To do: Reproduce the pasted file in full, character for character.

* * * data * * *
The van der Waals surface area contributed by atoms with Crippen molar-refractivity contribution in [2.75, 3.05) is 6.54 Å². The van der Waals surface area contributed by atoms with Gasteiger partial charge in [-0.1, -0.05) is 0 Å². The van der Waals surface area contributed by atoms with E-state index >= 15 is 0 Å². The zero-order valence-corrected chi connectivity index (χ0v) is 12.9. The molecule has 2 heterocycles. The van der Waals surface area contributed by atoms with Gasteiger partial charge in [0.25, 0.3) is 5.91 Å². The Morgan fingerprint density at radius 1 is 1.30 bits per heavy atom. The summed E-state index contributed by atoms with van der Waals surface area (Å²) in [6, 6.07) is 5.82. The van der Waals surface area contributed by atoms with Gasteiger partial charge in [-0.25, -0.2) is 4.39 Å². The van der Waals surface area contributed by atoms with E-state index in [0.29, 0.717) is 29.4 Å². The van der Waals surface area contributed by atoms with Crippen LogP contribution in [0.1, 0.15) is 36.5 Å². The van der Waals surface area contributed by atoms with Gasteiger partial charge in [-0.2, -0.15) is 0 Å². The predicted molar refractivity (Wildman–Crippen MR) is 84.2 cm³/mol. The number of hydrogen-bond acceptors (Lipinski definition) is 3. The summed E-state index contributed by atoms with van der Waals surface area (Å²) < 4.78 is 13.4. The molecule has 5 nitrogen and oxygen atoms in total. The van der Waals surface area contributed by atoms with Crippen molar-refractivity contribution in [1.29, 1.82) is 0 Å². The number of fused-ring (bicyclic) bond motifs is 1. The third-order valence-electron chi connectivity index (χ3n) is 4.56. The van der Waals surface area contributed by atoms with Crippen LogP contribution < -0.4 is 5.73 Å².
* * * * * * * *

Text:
The van der Waals surface area contributed by atoms with Crippen molar-refractivity contribution in [2.75, 3.05) is 6.54 Å². The van der Waals surface area contributed by atoms with Gasteiger partial charge in [-0.1, -0.05) is 0 Å². The van der Waals surface area contributed by atoms with E-state index >= 15 is 0 Å². The zero-order valence-corrected chi connectivity index (χ0v) is 12.9. The molecule has 2 heterocycles. The van der Waals surface area contributed by atoms with Gasteiger partial charge in [0.25, 0.3) is 5.91 Å². The Morgan fingerprint density at radius 1 is 1.30 bits per heavy atom. The summed E-state index contributed by atoms with van der Waals surface area (Å²) in [6, 6.07) is 5.82. The van der Waals surface area contributed by atoms with Gasteiger partial charge in [-0.25, -0.2) is 4.39 Å². The van der Waals surface area contributed by atoms with E-state index in [0.29, 0.717) is 29.4 Å². The van der Waals surface area contributed by atoms with Crippen LogP contribution in [0.1, 0.15) is 36.5 Å². The van der Waals surface area contributed by atoms with Gasteiger partial charge in [-0.2, -0.15) is 0 Å². The predicted molar refractivity (Wildman–Crippen MR) is 84.2 cm³/mol. The number of hydrogen-bond acceptors (Lipinski definition) is 3. The summed E-state index contributed by atoms with van der Waals surface area (Å²) < 4.78 is 13.4. The molecule has 5 nitrogen and oxygen atoms in total. The van der Waals surface area contributed by atoms with Crippen molar-refractivity contribution in [1.29, 1.82) is 0 Å². The number of fused-ring (bicyclic) bond motifs is 1. The third-order valence-electron chi connectivity index (χ3n) is 4.56. The van der Waals surface area contributed by atoms with Crippen LogP contribution < -0.4 is 5.73 Å².